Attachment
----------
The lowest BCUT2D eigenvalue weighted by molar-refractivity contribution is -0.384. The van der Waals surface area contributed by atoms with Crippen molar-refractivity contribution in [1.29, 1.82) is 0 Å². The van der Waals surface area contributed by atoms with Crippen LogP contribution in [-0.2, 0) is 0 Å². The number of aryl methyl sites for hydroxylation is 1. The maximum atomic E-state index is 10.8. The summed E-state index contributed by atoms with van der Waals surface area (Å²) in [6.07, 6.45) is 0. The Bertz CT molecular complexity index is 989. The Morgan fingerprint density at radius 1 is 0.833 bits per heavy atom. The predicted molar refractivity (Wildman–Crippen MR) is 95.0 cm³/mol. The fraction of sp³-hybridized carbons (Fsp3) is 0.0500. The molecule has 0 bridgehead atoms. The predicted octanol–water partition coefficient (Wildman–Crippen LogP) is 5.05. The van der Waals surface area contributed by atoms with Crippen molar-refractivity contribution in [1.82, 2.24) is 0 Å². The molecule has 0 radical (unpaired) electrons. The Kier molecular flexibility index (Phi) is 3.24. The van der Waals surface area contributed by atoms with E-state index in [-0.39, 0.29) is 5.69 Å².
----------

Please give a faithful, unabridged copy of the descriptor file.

The lowest BCUT2D eigenvalue weighted by molar-refractivity contribution is -0.384. The van der Waals surface area contributed by atoms with Crippen molar-refractivity contribution in [1.29, 1.82) is 0 Å². The van der Waals surface area contributed by atoms with Crippen LogP contribution in [-0.2, 0) is 0 Å². The number of aryl methyl sites for hydroxylation is 1. The maximum atomic E-state index is 10.8. The summed E-state index contributed by atoms with van der Waals surface area (Å²) in [6.07, 6.45) is 0. The Bertz CT molecular complexity index is 989. The Morgan fingerprint density at radius 1 is 0.833 bits per heavy atom. The predicted molar refractivity (Wildman–Crippen MR) is 95.0 cm³/mol. The fraction of sp³-hybridized carbons (Fsp3) is 0.0500. The molecule has 0 bridgehead atoms. The predicted octanol–water partition coefficient (Wildman–Crippen LogP) is 5.05. The van der Waals surface area contributed by atoms with Crippen molar-refractivity contribution in [1.82, 2.24) is 0 Å². The molecule has 0 radical (unpaired) electrons. The Kier molecular flexibility index (Phi) is 3.24. The van der Waals surface area contributed by atoms with E-state index in [-0.39, 0.29) is 5.69 Å².